Value of U.S. freight with NAFTA partners climbed to $1.2 trillion in 2014

Trucks carried nearly 60 percent of freight with NAFTA partners in 2014.
The overall value of freight with North American Free Trade Agreement (NAFTA) partners rose 4.5 percent to $1.2 trillion, the U.S. Department of Transportation announced on March 18.

Four of five transportation modes -- truck, rail, pipeline and vessel -- carried more U.S. freight with NAFTA partners Canada and Mexico by value in 2014 than in 2013. Trucks were used the most, carrying nearly 60 percent of the U.S. NAFTA freight.

The value of commodities moving by pipeline recorded the biggest increase, 12.5 percent, despite a decline in the cost of petroleum products. Truck increased 4.5 percent, rail increased 1.5 percent, vessel increased 0.2 percent and air decreased 0.2 percent.

Freight with Canada climbed 3.8 percent, and trucks carried more than half of these commodities, although this transportation mode’s share of total freight with Canada has declined by 6.6 percent since 2004, the first year the Bureau of Transportation Statistics reported data for all modes.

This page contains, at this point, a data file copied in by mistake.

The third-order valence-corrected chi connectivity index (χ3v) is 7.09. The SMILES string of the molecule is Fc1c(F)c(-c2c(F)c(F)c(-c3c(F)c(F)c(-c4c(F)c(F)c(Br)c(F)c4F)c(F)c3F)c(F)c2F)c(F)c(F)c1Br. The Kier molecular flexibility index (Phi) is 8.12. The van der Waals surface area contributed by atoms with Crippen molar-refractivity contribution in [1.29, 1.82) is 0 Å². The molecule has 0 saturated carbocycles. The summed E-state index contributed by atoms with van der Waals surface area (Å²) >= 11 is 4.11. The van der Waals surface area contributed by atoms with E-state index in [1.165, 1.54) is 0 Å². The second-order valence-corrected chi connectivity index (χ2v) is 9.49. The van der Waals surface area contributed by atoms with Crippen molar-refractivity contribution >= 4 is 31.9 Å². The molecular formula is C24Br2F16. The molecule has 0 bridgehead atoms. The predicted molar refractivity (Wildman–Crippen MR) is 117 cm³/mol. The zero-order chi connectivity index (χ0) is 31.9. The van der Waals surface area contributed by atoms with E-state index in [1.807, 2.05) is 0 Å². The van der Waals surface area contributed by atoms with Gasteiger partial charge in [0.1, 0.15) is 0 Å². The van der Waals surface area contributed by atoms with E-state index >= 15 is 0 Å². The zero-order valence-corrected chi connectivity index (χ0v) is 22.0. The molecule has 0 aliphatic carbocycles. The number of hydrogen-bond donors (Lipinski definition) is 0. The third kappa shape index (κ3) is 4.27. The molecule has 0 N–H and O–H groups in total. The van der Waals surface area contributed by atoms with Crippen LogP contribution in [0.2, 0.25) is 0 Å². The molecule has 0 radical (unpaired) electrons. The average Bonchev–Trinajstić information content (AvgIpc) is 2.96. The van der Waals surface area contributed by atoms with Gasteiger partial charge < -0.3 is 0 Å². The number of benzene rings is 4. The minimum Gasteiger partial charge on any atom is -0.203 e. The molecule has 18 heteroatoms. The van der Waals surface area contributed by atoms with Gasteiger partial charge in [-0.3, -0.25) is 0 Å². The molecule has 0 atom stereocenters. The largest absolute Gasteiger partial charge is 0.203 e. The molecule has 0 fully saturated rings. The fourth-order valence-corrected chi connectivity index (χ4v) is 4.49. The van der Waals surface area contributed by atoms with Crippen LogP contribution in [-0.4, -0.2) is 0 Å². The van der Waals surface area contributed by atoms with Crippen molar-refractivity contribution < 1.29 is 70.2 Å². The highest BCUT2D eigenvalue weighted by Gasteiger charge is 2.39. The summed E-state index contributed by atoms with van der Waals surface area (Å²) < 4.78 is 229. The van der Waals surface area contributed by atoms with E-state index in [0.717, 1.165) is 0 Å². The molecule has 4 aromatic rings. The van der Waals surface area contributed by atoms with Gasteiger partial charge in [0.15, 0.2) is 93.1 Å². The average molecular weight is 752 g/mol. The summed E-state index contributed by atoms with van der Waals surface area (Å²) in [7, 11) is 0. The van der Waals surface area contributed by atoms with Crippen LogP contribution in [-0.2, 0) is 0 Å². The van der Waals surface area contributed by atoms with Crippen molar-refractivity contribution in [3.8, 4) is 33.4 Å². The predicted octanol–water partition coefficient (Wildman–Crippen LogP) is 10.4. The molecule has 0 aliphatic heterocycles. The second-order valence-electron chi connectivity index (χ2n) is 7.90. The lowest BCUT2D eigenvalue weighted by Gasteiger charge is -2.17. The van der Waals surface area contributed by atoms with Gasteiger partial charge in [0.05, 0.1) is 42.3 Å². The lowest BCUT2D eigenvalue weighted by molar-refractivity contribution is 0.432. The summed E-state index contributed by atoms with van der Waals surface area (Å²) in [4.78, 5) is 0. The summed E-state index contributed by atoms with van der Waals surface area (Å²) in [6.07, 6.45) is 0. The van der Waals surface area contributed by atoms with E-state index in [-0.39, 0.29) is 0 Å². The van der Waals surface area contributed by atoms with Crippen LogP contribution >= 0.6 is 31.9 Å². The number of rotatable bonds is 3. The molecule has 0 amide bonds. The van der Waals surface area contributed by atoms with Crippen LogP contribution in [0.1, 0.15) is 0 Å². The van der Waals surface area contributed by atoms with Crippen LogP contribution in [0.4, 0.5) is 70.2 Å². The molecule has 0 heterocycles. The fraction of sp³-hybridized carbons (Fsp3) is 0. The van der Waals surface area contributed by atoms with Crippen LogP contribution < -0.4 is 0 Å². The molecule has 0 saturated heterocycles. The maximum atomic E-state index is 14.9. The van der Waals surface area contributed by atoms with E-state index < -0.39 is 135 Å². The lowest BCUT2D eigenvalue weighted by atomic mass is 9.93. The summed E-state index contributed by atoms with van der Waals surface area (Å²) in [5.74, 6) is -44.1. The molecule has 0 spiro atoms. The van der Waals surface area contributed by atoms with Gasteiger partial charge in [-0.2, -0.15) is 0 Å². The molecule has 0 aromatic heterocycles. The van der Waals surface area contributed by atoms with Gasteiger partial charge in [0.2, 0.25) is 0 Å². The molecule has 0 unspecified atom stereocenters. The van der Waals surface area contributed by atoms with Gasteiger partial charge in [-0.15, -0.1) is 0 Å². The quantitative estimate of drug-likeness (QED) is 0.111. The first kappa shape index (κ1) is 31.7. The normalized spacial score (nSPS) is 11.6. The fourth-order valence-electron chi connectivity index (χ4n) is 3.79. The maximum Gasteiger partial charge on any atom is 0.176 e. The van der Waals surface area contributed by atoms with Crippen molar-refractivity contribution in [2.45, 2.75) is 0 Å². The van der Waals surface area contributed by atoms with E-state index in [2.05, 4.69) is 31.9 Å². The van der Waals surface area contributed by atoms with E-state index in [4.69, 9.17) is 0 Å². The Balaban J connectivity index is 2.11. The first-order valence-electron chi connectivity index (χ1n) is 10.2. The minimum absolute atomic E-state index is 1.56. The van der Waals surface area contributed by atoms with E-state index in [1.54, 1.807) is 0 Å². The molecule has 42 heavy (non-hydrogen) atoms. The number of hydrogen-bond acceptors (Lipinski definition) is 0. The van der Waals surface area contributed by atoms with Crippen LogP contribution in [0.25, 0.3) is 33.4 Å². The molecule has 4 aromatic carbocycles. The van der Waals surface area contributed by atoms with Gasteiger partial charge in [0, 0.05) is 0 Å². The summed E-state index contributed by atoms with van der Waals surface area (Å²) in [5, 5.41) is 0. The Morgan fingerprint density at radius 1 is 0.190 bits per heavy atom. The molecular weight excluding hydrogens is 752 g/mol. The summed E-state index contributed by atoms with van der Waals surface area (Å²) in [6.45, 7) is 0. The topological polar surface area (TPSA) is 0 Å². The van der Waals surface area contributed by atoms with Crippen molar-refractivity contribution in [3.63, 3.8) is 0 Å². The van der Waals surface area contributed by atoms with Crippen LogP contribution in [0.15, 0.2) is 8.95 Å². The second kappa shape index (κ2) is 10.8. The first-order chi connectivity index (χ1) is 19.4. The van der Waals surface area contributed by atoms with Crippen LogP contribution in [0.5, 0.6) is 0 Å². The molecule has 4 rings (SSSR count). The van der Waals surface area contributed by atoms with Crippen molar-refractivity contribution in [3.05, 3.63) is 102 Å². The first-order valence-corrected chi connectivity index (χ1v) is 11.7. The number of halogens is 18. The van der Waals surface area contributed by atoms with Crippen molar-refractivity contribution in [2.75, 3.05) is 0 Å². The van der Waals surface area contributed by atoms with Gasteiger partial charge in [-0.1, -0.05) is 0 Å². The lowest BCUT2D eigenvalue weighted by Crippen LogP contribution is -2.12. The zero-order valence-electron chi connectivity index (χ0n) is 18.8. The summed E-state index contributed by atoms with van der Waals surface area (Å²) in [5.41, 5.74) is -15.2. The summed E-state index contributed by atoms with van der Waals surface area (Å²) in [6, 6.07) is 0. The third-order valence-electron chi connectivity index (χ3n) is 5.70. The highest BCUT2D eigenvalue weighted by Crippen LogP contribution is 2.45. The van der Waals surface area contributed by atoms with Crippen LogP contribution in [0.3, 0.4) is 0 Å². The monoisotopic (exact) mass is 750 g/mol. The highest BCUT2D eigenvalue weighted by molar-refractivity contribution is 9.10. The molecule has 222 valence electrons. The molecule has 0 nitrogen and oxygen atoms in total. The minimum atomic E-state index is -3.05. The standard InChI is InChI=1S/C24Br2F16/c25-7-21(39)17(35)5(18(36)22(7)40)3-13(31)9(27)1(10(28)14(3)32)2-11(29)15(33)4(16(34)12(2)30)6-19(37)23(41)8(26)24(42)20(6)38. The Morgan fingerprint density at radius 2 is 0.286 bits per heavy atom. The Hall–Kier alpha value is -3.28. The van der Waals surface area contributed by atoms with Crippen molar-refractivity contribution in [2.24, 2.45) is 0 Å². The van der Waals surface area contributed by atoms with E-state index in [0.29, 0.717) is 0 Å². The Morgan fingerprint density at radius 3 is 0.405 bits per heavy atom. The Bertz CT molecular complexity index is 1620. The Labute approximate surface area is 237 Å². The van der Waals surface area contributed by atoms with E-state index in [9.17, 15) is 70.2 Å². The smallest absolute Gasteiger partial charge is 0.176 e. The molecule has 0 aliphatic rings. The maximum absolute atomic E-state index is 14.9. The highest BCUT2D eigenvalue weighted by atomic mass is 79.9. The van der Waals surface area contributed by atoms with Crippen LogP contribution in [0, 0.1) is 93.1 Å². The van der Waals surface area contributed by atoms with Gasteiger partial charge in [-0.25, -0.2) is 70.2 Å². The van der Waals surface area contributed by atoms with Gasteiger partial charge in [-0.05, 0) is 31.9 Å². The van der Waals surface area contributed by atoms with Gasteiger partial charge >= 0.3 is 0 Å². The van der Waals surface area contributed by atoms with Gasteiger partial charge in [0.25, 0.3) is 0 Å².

Michigan led all states in freight with Canada in 2014. The top commodity transported between the U.S. and Canada in 2014 was mineral fuels, which were moved by pipelines.

From 2013 to 2014, total U.S.-Mexico freight rose 5.5 percent, with trucks carrying the greatest percentage of goods. Texas led all states in freight with Mexico in 2014. The top commodity transported between the two countries was electrical machinery.

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